Explaining the Growth of Business Service Firms

The tendency for firms to externalize or outsource functions and activities previously produced in house (internalized) is one of the best known hypotheses used to explain the rapid relative growth of business services. It has its origins in research on the importance of complementarity and economies of scale for decisions by firms about whether to externalize or internalize service functions. The problem facing all firms, irrespective of sector, concerns whether to ‘make’ or to ‘buy’ specified service inputs. Few firms can avoid making these decisions because the inputs provided by business services can improve organizational efficiency and add value to a good or a service at different stages in the production chain. The more advanced or complicated the production process, the more significant the decisions about business service inputs. By choosing to ‘buy’, usually on a contractual basis negotiated in advance, the firm is likely to be able to command the services of an expert employed by a firm specializing in a particular activity such as advertising, website construction and maintenance, or advanced computer software installation and configuration for firm specific tasks.

Changing business practices and enhanced competition have also been important drivers behind the growth of business services. Changing business practices as an explanation is, of course, related to the process of externalization if only because strategic downsizing and cost cutting especially by large client companies meant that many firms no longer had sufficient staff to internalize business service functions. The result was the creation of large numbers of new independent business service firms. Much of the research into the drivers behind the growth of business services has revealed that cost driven externalization was not a major factor behind the growth of business service firms. The most important factor was demand for specialized technical expertise combined with a myriad of noncost and cost driven factors. Drawing upon a range of studies that have been undertaken on business services over the last 15 years it is possible to identify ten factors that have contributed to the growth of this sector of the economy (the first four factors list ‘cost driven considerations’ and the last six points list ‘noncost considerations’):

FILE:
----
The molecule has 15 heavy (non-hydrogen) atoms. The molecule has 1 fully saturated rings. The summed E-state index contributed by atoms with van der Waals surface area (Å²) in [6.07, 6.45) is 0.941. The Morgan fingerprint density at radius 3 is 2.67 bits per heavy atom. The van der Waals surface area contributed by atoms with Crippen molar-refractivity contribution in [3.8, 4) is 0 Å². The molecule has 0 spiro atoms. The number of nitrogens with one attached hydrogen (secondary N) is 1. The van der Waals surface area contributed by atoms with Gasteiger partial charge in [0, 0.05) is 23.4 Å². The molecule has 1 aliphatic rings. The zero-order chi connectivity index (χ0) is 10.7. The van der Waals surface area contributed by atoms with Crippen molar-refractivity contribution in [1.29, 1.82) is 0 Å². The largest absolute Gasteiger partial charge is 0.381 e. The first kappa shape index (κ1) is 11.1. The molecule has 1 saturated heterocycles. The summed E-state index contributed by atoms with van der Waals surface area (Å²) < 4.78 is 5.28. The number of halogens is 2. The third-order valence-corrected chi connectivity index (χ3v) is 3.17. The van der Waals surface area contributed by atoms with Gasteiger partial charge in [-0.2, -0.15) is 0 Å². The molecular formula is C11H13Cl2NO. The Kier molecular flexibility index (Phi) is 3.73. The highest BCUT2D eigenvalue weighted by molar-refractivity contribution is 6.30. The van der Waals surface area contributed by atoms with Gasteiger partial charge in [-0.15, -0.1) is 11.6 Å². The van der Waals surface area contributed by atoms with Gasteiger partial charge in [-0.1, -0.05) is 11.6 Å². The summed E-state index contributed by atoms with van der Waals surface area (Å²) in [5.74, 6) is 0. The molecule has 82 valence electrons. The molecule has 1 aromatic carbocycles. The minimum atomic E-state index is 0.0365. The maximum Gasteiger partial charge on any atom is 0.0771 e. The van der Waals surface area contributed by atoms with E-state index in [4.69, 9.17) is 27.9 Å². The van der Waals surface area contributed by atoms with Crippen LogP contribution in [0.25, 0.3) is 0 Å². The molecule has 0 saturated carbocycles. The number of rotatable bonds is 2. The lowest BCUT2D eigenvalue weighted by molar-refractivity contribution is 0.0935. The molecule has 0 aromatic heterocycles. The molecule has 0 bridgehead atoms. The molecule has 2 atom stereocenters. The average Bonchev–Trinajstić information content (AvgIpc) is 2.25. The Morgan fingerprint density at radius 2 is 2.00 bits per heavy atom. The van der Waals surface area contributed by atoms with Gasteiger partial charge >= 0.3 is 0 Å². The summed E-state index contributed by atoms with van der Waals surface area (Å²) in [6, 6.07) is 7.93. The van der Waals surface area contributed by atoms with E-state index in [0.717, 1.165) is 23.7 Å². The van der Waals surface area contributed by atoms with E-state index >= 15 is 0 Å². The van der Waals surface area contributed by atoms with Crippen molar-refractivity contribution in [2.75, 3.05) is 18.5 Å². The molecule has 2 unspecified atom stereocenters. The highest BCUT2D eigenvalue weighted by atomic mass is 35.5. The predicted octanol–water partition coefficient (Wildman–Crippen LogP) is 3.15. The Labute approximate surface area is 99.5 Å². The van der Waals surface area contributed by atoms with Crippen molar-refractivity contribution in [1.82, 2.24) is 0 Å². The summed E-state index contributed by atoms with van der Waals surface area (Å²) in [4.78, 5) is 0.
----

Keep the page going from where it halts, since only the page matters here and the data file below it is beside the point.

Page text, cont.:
1. Transaction costs. According to the transaction cost literature firms will turn to the marketplace for a range of services in cases where external provision is less expensive than internal provision. This explanation for employing business service firms represents a ‘pure’ form of cost driven externalization. The price comparison between internal and external provision of business service expertise may be based on an actual comparison of cost differentials or be a perception that external is cheaper than internal provision.
  2. Flexibility. Firms employ business service firms where there is a requirement for different types and quantities of expertise, information, and knowledge. In this instance it makes comparatively limited sense for the firm to employ full time staff, but instead to depend on external provision.
  3. Risk reduction. By employing external providers of expertise clients are not exposed to the risks associated with full time employees. Clients do not have to provide training and invest in building or maintaining in house functions and during economic downturns clients can reduce their use of external expertise.
  4. Concentration on core skills. This is the well known debate concerning firms concentrating on what they do best rather than trying to run in house departments designed to provide peripheral business service expertise; peripheral in this instance to the company’s core activity.
  5. Lack of expertise. A firm may not have the required expertise. In this case the firm can decide to establish an in house department or draw upon external expertise. The difficulty and cost of establishing inhouse provision may encourage companies to consider employing external experts.
  6. New services. The developing market for the supply of business services produced new skills and expertise that were rapidly incorporated into client’s business requirements. Related to this is an increased awareness by clients of the types of expertise available.
  7. Third party expertise. In some circumstances a client will require an independent evaluation of work undertaken in house or by another firm. This may take the form of an evaluation of a program of work or confirmation that an internal decision is correct.
  8. Growing complexity of management. As business becomes increasingly competitive and global, client companies, to remain competitive, have to access sophisticated design, consultancy, and marketing expertise. Enhanced global competition and increasing complexity of products and services has resulted in an increased demand for expertise that increasingly does not reside inside firms.
  9. New technology. New technology frequently requires alterations to working practices that may be beyond the expertise and experience of a company’s employees.
  10. New regulations. New regulations (health and safety, employment, environmental) may be introduced that require expertise that is only required for a short period of time.